Grand Lodge speaks out against elements of ‘New Decade, New Approach’
At a specially convened meeting of the Grand Orange Lodge of Ireland held in Co. Tyrone on Thursday, January 30, the Institution’s governing body unanimously reaffirmed their opposition to key elements of the ‘New Decade, New Approach’ document.
More than 120 delegates representing every county in the Orange Order’s jurisdiction attended to voice the views of their members. There was much anger and frustration expressed at various aspects of the document and the process which led to its creation.
Grand Lodge recognises that many aspects of the agreement are for the common good, such as health, education, funding for infrastructure, as well as initiatives to help grow economic stability but believes these should be regarded as fundamental expectations of society and as such, should not have been brought into play as emotional bargaining chips in a political deal.
A spokesperson for the Grand Orange Lodge of Ireland explained: “Of particular concern is the increasing normalisation of the Republic of Ireland Government’s involvement in Northern Ireland politics. This was evidenced by the regular presence of Irish Foreign Minister Simon Coveney in negotiations dealing with what were clearly ‘Strand One’ issues relating exclusively to the internal affairs of Northern Ireland. This is against the agreed principles of the 1998 Belfast Agreement.
The Orange Institution reiterates that it has no quarrel with those who have an affinity with the Irish language and wish to use it, nor has it ever sought to deny anyone the right to enjoy these traditions. It does, however, have real concerns about the weaponisation of the language as evidenced by the rhetoric and words of Irish Republicanism.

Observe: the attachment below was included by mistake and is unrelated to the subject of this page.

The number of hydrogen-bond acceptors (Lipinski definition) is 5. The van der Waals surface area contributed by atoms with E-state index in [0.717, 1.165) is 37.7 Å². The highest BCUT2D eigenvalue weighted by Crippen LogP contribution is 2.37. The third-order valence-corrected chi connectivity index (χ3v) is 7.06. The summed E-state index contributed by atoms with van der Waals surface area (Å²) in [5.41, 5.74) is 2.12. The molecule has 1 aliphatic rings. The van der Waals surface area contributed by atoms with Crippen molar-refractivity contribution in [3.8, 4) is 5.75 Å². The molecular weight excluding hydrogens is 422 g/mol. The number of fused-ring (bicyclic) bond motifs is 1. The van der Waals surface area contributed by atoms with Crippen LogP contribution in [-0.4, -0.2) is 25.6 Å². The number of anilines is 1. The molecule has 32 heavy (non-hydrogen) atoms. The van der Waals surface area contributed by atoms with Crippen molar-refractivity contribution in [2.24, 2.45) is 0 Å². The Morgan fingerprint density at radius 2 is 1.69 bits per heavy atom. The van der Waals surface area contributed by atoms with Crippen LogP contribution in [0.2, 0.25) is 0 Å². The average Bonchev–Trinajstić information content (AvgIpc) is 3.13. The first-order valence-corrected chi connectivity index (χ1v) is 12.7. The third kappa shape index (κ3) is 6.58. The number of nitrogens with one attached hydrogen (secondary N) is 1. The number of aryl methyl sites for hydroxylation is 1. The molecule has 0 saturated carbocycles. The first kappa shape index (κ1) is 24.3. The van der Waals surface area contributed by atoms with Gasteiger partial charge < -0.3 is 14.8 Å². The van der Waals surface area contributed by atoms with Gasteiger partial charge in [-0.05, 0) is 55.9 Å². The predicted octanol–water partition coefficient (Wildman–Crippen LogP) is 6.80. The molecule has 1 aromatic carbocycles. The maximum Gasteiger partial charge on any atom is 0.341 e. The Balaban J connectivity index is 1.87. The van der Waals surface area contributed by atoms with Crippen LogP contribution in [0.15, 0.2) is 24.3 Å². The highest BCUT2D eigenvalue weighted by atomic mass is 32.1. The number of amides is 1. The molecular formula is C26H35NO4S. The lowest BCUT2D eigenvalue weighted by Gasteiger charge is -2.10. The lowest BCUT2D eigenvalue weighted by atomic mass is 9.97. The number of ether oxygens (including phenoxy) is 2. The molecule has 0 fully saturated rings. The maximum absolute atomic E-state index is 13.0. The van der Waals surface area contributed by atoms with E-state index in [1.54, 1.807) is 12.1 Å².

The spokesperson continued: “Our concerns remain unchanged surrounding the powers of the agreed Irish Language Commissioner and the resulting onus which will be placed on all public bodies to enhance and promote the Irish language. The lack of any indication as to the cost of such legislative provision is alarming and we fear that the already stark disparity in funding between Irish and other cultural traditions here will now expand even further.
“Any attempts to counter such potentially far-reaching Irish language legislation cannot realistically hope to be addressed with the appointment of a further commissioner who will deal with issues relating to Ulster-Scots/Ulster-British matters. The remit and scope of this post is much less clear, lacks community understanding and is devoid of any meaningful equivalence in terms of powers or remit.”
Grand Lodge also has major concerns with the UK Government’s commitment to introduce legislation in Westminster which would implement the legacy structures identified in the Stormont House Agreement. This is surprising and disappointing given the comprehensive rejection of these structures by those who represent the interests of innocent victims and service personnel and assurances that Legacy issues would not form part of this process.
This deal and the many unresolved issues regarding Brexit will present Unionism with very real challenges. In the coming months, the Institution will seek clarity where there is ambiguity; oppose that which is a clear threat to the Union and challenge the use of the Irish Language as a blunt instrument to further a cultural war. The Institution is committed to further engagement with its members, political Unionism, Government representatives and wider society in order to further discuss issues of concern, monitor political progress and hold to account those who have made various commitments as part of the agreement. We will also work closely with fellow Unionists to maximise opportunities which strengthen Northern Ireland’s place as an integral part of the United Kingdom.